17. Stonewall

    Stonewall TrainBoard Member

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    Why on earth would you have an 80 scale foot loco on a 6 and a half foot shelf layout? Use a switch loco, and leave some room for a very short train. STEVE
     
  18. TwinDad

    TwinDad TrainBoard Member

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    *I* wouldn't have an 80 scale foot loco on a 6-1/2 foot shelf. But...

    A) It's an 8-foot shelf
    B) The GP38 (only 60 scale feet - though I'm allowing for bigger) is the one SHE fell in love with at the train show and bought with her own allowance.
    C) It's HER layout... she can run whatever keeps her having fun playing with trains.

    Who am I to argue with a 10 year old kid spending her own money? If she was doing what *I* thought was best, she'd have an N scale around the walls dogbone... :D

    (No offense to my HO scale brethren... I'm secretly looking forward to this foray into a new, larger scale...)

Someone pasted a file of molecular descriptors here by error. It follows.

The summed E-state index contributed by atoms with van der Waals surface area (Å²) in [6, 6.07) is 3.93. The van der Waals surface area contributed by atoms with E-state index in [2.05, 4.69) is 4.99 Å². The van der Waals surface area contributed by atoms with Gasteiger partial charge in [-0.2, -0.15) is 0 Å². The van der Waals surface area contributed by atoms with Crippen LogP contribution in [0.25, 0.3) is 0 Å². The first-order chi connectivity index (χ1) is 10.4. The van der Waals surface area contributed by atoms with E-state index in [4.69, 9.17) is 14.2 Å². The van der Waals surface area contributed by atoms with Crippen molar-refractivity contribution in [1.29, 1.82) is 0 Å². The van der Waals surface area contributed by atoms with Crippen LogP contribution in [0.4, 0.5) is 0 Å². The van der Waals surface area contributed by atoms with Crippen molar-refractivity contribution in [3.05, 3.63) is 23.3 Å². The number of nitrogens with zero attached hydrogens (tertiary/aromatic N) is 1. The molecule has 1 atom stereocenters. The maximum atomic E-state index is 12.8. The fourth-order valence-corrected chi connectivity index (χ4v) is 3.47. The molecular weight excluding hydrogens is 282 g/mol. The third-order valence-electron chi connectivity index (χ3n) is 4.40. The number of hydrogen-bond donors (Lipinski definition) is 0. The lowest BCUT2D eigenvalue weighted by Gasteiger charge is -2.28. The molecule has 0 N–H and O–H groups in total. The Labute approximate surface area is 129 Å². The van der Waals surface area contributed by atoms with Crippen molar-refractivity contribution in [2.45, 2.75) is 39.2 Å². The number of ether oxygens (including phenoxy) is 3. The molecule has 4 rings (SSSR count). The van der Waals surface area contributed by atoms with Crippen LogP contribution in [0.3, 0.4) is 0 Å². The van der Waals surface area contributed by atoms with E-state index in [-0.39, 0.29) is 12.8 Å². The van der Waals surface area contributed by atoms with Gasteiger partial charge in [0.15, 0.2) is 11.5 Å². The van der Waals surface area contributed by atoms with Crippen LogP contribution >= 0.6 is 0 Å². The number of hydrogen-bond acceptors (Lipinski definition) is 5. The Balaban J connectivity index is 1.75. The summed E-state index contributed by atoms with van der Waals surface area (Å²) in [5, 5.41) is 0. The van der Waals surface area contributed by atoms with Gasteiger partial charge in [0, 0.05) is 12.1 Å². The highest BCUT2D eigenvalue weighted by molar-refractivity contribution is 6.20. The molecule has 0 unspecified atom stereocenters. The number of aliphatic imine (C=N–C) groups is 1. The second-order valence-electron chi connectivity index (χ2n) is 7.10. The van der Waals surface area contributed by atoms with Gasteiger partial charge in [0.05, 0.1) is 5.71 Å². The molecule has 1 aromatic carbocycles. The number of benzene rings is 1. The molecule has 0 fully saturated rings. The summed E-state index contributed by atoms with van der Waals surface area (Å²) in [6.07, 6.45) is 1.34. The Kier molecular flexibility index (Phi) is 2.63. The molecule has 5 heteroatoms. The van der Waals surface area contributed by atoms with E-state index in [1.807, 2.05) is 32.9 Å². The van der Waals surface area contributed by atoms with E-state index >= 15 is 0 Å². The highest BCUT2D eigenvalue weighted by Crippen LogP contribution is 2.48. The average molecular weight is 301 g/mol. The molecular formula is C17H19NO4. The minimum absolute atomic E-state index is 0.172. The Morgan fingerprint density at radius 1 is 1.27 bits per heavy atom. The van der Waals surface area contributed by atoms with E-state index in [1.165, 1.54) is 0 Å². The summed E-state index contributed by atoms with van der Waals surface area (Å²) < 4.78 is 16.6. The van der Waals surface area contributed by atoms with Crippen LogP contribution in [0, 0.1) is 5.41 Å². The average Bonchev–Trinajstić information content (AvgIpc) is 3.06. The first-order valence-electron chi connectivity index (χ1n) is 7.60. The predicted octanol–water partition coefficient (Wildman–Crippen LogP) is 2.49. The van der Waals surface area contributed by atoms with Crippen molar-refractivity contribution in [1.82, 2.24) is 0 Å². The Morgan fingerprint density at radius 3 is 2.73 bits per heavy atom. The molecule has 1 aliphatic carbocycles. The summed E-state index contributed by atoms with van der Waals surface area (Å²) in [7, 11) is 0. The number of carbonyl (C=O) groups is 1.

I have a Plymouth from my childhood that she will inherit as soon as we have track laid. I imagine in reality it will get more run time on the shelf than the Geep.
     
  19. Jon Grant

    Jon Grant TrainBoard Member

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    I hope Twingirl didn't put that Stanley knife straight through the the bedroom carpet when she was cutting the board.

    Jon
     
  20. Flashwave

    Flashwave TrainBoard Member

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    One for the "There's a Prototype for Everything", in the Mid-Size Trackplans under the NS plan, there is a story of them having to use 2 of those 80ft locos to switch. Admittedly because their shoving coal up a short, steep grade, but there's multiple switch moves to have to be made.